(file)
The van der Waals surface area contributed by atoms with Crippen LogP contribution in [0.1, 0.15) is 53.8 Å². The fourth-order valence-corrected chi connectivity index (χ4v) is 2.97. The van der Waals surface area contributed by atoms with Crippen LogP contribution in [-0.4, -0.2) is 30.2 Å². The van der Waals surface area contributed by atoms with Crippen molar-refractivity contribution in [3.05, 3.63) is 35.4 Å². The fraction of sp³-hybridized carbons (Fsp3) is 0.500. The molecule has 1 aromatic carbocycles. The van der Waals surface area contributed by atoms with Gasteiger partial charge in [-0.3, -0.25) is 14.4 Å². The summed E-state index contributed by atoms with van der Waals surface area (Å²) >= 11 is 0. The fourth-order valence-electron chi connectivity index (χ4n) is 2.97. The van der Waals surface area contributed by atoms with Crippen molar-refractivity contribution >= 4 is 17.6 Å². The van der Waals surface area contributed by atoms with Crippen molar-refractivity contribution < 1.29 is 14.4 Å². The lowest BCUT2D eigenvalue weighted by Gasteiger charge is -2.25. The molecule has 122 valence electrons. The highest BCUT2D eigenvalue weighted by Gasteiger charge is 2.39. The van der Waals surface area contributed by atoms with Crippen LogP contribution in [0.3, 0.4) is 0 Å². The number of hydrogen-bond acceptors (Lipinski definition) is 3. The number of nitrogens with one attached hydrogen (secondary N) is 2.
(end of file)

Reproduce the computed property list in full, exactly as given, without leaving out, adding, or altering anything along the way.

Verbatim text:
The van der Waals surface area contributed by atoms with Crippen LogP contribution in [0.1, 0.15) is 53.8 Å². The fourth-order valence-corrected chi connectivity index (χ4v) is 2.97. The van der Waals surface area contributed by atoms with Crippen LogP contribution in [-0.4, -0.2) is 30.2 Å². The van der Waals surface area contributed by atoms with Crippen molar-refractivity contribution in [3.05, 3.63) is 35.4 Å². The fraction of sp³-hybridized carbons (Fsp3) is 0.500. The molecule has 1 aromatic carbocycles. The van der Waals surface area contributed by atoms with Gasteiger partial charge in [-0.3, -0.25) is 14.4 Å². The summed E-state index contributed by atoms with van der Waals surface area (Å²) >= 11 is 0. The fourth-order valence-electron chi connectivity index (χ4n) is 2.97. The van der Waals surface area contributed by atoms with Crippen molar-refractivity contribution >= 4 is 17.6 Å². The van der Waals surface area contributed by atoms with Crippen molar-refractivity contribution < 1.29 is 14.4 Å². The lowest BCUT2D eigenvalue weighted by Gasteiger charge is -2.25. The molecule has 122 valence electrons. The highest BCUT2D eigenvalue weighted by Gasteiger charge is 2.39. The van der Waals surface area contributed by atoms with Crippen LogP contribution in [0.3, 0.4) is 0 Å². The number of hydrogen-bond acceptors (Lipinski definition) is 3. The number of nitrogens with one attached hydrogen (secondary N) is 2.